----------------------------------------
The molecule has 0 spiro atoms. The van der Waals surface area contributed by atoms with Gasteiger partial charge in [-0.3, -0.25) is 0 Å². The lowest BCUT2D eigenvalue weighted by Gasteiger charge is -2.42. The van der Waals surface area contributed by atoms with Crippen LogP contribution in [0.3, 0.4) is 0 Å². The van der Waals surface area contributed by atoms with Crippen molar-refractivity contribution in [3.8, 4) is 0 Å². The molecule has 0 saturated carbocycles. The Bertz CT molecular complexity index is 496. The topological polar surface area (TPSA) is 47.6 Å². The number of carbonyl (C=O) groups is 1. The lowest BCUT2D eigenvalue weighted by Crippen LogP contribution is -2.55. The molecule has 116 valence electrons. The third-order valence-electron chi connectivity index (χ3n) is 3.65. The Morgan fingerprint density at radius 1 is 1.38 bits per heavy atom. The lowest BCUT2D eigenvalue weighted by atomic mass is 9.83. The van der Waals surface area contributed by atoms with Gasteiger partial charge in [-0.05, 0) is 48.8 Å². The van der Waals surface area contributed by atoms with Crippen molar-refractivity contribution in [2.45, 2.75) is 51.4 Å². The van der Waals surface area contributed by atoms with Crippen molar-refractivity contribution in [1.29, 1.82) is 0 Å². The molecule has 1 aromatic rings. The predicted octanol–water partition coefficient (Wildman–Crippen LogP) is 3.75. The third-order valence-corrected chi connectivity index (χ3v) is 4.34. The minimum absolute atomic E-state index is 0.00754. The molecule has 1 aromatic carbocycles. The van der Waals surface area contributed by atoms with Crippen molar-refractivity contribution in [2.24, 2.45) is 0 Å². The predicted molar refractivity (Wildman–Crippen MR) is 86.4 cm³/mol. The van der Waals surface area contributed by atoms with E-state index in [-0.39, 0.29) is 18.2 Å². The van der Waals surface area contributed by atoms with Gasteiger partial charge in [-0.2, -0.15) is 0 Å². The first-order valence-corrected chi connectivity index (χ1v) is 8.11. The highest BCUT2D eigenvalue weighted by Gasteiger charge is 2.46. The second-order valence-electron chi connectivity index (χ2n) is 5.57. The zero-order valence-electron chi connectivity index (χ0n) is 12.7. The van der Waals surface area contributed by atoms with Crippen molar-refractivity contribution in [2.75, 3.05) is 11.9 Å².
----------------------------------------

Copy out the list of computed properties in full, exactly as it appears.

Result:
The molecule has 0 spiro atoms. The van der Waals surface area contributed by atoms with Gasteiger partial charge in [-0.3, -0.25) is 0 Å². The lowest BCUT2D eigenvalue weighted by Gasteiger charge is -2.42. The van der Waals surface area contributed by atoms with Crippen LogP contribution in [0.3, 0.4) is 0 Å². The van der Waals surface area contributed by atoms with Crippen molar-refractivity contribution in [3.8, 4) is 0 Å². The molecule has 0 saturated carbocycles. The Bertz CT molecular complexity index is 496. The topological polar surface area (TPSA) is 47.6 Å². The number of carbonyl (C=O) groups is 1. The lowest BCUT2D eigenvalue weighted by Crippen LogP contribution is -2.55. The molecule has 116 valence electrons. The third-order valence-electron chi connectivity index (χ3n) is 3.65. The Morgan fingerprint density at radius 1 is 1.38 bits per heavy atom. The lowest BCUT2D eigenvalue weighted by atomic mass is 9.83. The van der Waals surface area contributed by atoms with Gasteiger partial charge in [-0.05, 0) is 48.8 Å². The van der Waals surface area contributed by atoms with Crippen molar-refractivity contribution in [2.45, 2.75) is 51.4 Å². The van der Waals surface area contributed by atoms with Crippen molar-refractivity contribution in [1.29, 1.82) is 0 Å². The molecule has 1 aromatic rings. The predicted octanol–water partition coefficient (Wildman–Crippen LogP) is 3.75. The third-order valence-corrected chi connectivity index (χ3v) is 4.34. The minimum absolute atomic E-state index is 0.00754. The molecule has 1 aromatic carbocycles. The van der Waals surface area contributed by atoms with Crippen molar-refractivity contribution in [2.24, 2.45) is 0 Å². The predicted molar refractivity (Wildman–Crippen MR) is 86.4 cm³/mol. The van der Waals surface area contributed by atoms with E-state index in [-0.39, 0.29) is 18.2 Å². The van der Waals surface area contributed by atoms with Gasteiger partial charge in [-0.2, -0.15) is 0 Å². The first-order valence-corrected chi connectivity index (χ1v) is 8.11. The highest BCUT2D eigenvalue weighted by Gasteiger charge is 2.46. The second-order valence-electron chi connectivity index (χ2n) is 5.57. The zero-order valence-electron chi connectivity index (χ0n) is 12.7. The van der Waals surface area contributed by atoms with Crippen molar-refractivity contribution in [2.75, 3.05) is 11.9 Å².